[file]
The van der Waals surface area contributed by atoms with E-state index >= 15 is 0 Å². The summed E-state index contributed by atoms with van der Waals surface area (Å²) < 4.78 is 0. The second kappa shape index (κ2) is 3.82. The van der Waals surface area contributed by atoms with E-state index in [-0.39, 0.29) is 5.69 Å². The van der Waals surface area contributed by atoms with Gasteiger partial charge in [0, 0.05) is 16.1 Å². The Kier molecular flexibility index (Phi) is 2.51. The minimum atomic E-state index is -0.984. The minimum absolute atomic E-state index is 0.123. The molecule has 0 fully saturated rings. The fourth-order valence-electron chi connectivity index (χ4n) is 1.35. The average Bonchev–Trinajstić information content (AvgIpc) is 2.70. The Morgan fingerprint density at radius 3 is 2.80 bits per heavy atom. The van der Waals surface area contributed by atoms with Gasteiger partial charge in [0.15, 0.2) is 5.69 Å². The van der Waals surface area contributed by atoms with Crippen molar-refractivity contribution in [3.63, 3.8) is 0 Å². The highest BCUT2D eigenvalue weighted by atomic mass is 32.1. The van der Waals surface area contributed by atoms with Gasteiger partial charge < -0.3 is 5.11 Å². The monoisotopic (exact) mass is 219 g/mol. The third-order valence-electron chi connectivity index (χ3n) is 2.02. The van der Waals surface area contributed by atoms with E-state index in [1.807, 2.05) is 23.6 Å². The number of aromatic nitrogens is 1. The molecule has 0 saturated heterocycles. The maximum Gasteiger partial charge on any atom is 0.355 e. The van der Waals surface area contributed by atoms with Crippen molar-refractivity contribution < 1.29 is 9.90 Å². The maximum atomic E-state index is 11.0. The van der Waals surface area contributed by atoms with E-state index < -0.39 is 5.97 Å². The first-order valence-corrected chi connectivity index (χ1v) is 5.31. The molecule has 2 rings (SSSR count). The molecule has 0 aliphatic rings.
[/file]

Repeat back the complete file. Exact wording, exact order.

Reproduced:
The van der Waals surface area contributed by atoms with E-state index >= 15 is 0 Å². The summed E-state index contributed by atoms with van der Waals surface area (Å²) < 4.78 is 0. The second kappa shape index (κ2) is 3.82. The van der Waals surface area contributed by atoms with E-state index in [-0.39, 0.29) is 5.69 Å². The van der Waals surface area contributed by atoms with Gasteiger partial charge in [0, 0.05) is 16.1 Å². The Kier molecular flexibility index (Phi) is 2.51. The minimum atomic E-state index is -0.984. The minimum absolute atomic E-state index is 0.123. The molecule has 0 fully saturated rings. The fourth-order valence-electron chi connectivity index (χ4n) is 1.35. The average Bonchev–Trinajstić information content (AvgIpc) is 2.70. The Morgan fingerprint density at radius 3 is 2.80 bits per heavy atom. The van der Waals surface area contributed by atoms with Gasteiger partial charge in [0.15, 0.2) is 5.69 Å². The van der Waals surface area contributed by atoms with Crippen molar-refractivity contribution in [3.63, 3.8) is 0 Å². The highest BCUT2D eigenvalue weighted by atomic mass is 32.1. The van der Waals surface area contributed by atoms with Gasteiger partial charge < -0.3 is 5.11 Å². The monoisotopic (exact) mass is 219 g/mol. The third-order valence-electron chi connectivity index (χ3n) is 2.02. The van der Waals surface area contributed by atoms with E-state index in [1.807, 2.05) is 23.6 Å². The number of aromatic nitrogens is 1. The molecule has 0 saturated heterocycles. The maximum Gasteiger partial charge on any atom is 0.355 e. The van der Waals surface area contributed by atoms with Crippen molar-refractivity contribution < 1.29 is 9.90 Å². The maximum atomic E-state index is 11.0. The van der Waals surface area contributed by atoms with E-state index < -0.39 is 5.97 Å². The first-order valence-corrected chi connectivity index (χ1v) is 5.31. The molecule has 2 rings (SSSR count). The molecule has 0 aliphatic rings.